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CNN SATURDAY MORNING NEWS

Astronomy Picture of Day

Aired September 21, 2002 - 07:32   ET

THIS IS A RUSH TRANSCRIPT. THIS COPY MAY NOT BE IN ITS FINAL FORM AND MAY BE UPDATED.

MILES O'BRIEN, CNN ANCHOR: Now this Astronomy Picture of the Day goes back as far as the popularization of the Internet. The discovery of what is now Netscape, if you will.
Let's take a look at the guys behind it. It's an art gallery of astronomy, featuring explosive supernovas, deep black holes, flaring comets, and breathtaking earth views.

(BEGIN VIDEOTAPE)

O'BRIEN (voice-over): Every day since the web was in its infancy, two enthusiastic astronomers have posted a new image to Astronomy Picture of the Day.

ROBERT J. NEMIROFF, NASA ASTROPHYSICIST: I think that a lot of these would look great in a gallery. They're very different, there's a lot of different colors involved, there's a lot of different contrasts, a lot of different textures. And, it has the added bonus of being scientifically interesting. It's scientifically true.

O'BRIEN: Robert Nimiroff and Jerry Donnell (ph) choose the images based on their educational value, newsworthiness, or just plain beauty.

NEMIROFF: I mean, there's a "wow" factor here. I usually know within a second or two of seeing a picture whether it's a sure thing for The Astronomy Picture of the Day, because I just say "Wow, what is going on there?"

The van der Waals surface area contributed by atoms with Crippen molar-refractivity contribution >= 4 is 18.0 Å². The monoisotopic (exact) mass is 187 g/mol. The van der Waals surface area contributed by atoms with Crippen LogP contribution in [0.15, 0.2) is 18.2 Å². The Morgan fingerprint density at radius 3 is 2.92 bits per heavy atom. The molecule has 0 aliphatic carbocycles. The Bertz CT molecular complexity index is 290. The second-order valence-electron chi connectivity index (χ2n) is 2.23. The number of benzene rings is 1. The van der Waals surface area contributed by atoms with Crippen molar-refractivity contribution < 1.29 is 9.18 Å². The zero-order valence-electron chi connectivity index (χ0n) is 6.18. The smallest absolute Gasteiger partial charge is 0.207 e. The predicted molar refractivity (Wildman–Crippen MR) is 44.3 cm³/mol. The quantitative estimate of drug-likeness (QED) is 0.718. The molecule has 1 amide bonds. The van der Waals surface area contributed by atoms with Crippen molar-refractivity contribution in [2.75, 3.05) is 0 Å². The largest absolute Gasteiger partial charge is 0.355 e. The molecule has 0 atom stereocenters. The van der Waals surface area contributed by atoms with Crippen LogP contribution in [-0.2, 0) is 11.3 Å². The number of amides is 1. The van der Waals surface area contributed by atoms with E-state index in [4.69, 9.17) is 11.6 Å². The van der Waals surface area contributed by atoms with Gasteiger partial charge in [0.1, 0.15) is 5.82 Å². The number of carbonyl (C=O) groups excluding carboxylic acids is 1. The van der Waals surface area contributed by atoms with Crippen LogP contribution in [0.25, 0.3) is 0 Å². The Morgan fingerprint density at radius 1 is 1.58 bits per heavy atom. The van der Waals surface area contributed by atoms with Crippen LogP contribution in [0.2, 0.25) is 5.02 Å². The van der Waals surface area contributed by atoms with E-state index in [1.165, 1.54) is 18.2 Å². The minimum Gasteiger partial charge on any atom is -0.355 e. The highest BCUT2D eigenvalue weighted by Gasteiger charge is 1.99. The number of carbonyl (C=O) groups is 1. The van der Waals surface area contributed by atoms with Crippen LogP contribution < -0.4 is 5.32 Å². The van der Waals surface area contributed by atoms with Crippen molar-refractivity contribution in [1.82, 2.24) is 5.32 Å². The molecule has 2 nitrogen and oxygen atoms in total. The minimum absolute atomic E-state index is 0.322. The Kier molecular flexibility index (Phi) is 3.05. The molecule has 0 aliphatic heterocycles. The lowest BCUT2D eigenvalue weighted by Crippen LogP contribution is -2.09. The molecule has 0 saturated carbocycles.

O'BRIEN: Every image is archived on the site. Underneath each picture is a brief explanation so that the site is not just eye candy but educational, as well. Including images that give us a new perspective.

NEMIROFF: Recently, people put together a bunch of pictures from the moon in this great panorama. You can look all the way around in the circle and see what the astronauts saw. The face on Mars, which the best explanation is, it's just a rock formation, but there's a lot of conspiracy people out there who think it's more, and the picture of the earth at night. And, I think it's one of our most popular images.

O'BRIEN: Some images come from telescopes around the world. Others from the Hubble Telescope, peering deep into space. Others, from amateur photographers, an artist's renditions of black holes too distant for detail.

NEMIROFF: And you can just look at it and feel that you're there. O'BRIEN: Many people take the images from the site and post them as wallpaper on their computers, or, create a slide show screen saver.

NEMIROFF: Our biggest demographic is the intelligent professional who works at some company and has a computer on the desk, has a web browser, and they check us out. We've got e-mail that we're many people's morning cup of coffee.

O'BRIEN: Whether you're a space junkie or just enjoy looking up at the sky, Astronomy Picture of the Day is worth the visit.

(END VIDEOTAPE)

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